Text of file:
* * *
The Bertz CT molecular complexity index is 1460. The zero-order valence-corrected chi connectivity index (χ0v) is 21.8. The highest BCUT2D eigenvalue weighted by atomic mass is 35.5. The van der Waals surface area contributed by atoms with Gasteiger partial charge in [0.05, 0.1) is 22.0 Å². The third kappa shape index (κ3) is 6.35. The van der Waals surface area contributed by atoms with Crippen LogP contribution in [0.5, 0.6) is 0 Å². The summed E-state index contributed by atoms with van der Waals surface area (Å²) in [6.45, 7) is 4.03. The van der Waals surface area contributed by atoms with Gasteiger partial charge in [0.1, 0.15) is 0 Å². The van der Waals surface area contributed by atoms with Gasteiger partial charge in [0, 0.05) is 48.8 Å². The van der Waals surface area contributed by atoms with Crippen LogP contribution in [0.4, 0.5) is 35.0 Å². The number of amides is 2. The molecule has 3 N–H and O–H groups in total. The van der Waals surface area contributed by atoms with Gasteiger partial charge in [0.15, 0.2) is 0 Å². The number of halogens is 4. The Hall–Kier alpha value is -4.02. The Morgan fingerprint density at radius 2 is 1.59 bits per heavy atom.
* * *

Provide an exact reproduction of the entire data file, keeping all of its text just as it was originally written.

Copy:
The Bertz CT molecular complexity index is 1460. The zero-order valence-corrected chi connectivity index (χ0v) is 21.8. The highest BCUT2D eigenvalue weighted by atomic mass is 35.5. The van der Waals surface area contributed by atoms with Gasteiger partial charge in [0.05, 0.1) is 22.0 Å². The third kappa shape index (κ3) is 6.35. The van der Waals surface area contributed by atoms with Crippen LogP contribution in [0.5, 0.6) is 0 Å². The summed E-state index contributed by atoms with van der Waals surface area (Å²) in [6.45, 7) is 4.03. The van der Waals surface area contributed by atoms with Gasteiger partial charge in [0.1, 0.15) is 0 Å². The van der Waals surface area contributed by atoms with Gasteiger partial charge in [0, 0.05) is 48.8 Å². The van der Waals surface area contributed by atoms with Crippen LogP contribution in [0.4, 0.5) is 35.0 Å². The number of amides is 2. The molecule has 3 N–H and O–H groups in total. The van der Waals surface area contributed by atoms with Gasteiger partial charge in [0.15, 0.2) is 0 Å². The number of halogens is 4. The Hall–Kier alpha value is -4.02. The Morgan fingerprint density at radius 2 is 1.59 bits per heavy atom.